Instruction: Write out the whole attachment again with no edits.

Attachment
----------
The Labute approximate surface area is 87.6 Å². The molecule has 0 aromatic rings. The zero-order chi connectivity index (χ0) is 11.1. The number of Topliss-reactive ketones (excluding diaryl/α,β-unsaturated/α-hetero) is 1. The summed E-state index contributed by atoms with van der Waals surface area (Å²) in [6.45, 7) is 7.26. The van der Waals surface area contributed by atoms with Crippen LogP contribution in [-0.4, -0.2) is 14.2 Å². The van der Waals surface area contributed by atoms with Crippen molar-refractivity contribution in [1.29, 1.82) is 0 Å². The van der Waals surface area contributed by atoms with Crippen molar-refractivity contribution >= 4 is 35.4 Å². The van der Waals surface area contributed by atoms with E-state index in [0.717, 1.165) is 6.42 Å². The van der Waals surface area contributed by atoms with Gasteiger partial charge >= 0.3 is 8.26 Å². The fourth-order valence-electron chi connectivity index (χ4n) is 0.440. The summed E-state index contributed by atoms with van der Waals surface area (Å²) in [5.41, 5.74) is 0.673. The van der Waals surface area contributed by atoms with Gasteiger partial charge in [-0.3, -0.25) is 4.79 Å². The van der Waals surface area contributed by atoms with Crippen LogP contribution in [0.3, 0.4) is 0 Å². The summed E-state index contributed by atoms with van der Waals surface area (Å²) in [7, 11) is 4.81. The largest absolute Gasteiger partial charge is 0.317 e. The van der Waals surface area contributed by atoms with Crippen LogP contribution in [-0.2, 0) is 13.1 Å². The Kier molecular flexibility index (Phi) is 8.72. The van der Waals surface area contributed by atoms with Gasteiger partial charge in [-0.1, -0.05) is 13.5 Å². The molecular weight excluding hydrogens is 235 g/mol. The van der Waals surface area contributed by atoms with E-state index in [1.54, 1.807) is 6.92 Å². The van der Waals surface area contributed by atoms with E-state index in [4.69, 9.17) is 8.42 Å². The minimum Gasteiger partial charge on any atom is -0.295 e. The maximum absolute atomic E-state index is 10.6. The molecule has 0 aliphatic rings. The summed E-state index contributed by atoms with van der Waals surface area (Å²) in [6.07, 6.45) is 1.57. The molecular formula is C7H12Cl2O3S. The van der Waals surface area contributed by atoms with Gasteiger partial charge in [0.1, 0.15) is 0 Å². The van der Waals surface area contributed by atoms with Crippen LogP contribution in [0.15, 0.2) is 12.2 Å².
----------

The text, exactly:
The Labute approximate surface area is 87.6 Å². The molecule has 0 aromatic rings. The zero-order chi connectivity index (χ0) is 11.1. The number of Topliss-reactive ketones (excluding diaryl/α,β-unsaturated/α-hetero) is 1. The summed E-state index contributed by atoms with van der Waals surface area (Å²) in [6.45, 7) is 7.26. The van der Waals surface area contributed by atoms with Crippen LogP contribution in [-0.4, -0.2) is 14.2 Å². The van der Waals surface area contributed by atoms with Crippen molar-refractivity contribution in [1.29, 1.82) is 0 Å². The van der Waals surface area contributed by atoms with Crippen molar-refractivity contribution >= 4 is 35.4 Å². The van der Waals surface area contributed by atoms with E-state index in [0.717, 1.165) is 6.42 Å². The van der Waals surface area contributed by atoms with Gasteiger partial charge >= 0.3 is 8.26 Å². The fourth-order valence-electron chi connectivity index (χ4n) is 0.440. The summed E-state index contributed by atoms with van der Waals surface area (Å²) in [5.41, 5.74) is 0.673. The van der Waals surface area contributed by atoms with Gasteiger partial charge in [-0.3, -0.25) is 4.79 Å². The van der Waals surface area contributed by atoms with Crippen LogP contribution in [0.3, 0.4) is 0 Å². The summed E-state index contributed by atoms with van der Waals surface area (Å²) in [7, 11) is 4.81. The largest absolute Gasteiger partial charge is 0.317 e. The van der Waals surface area contributed by atoms with Crippen LogP contribution in [-0.2, 0) is 13.1 Å². The Kier molecular flexibility index (Phi) is 8.72. The van der Waals surface area contributed by atoms with Gasteiger partial charge in [-0.1, -0.05) is 13.5 Å². The molecular weight excluding hydrogens is 235 g/mol. The van der Waals surface area contributed by atoms with E-state index in [1.54, 1.807) is 6.92 Å². The van der Waals surface area contributed by atoms with E-state index in [4.69, 9.17) is 8.42 Å². The minimum Gasteiger partial charge on any atom is -0.295 e. The maximum absolute atomic E-state index is 10.6. The molecule has 0 aliphatic rings. The summed E-state index contributed by atoms with van der Waals surface area (Å²) in [6.07, 6.45) is 1.57. The molecular formula is C7H12Cl2O3S. The van der Waals surface area contributed by atoms with Gasteiger partial charge in [0.1, 0.15) is 0 Å². The van der Waals surface area contributed by atoms with Crippen LogP contribution in [0.15, 0.2) is 12.2 Å².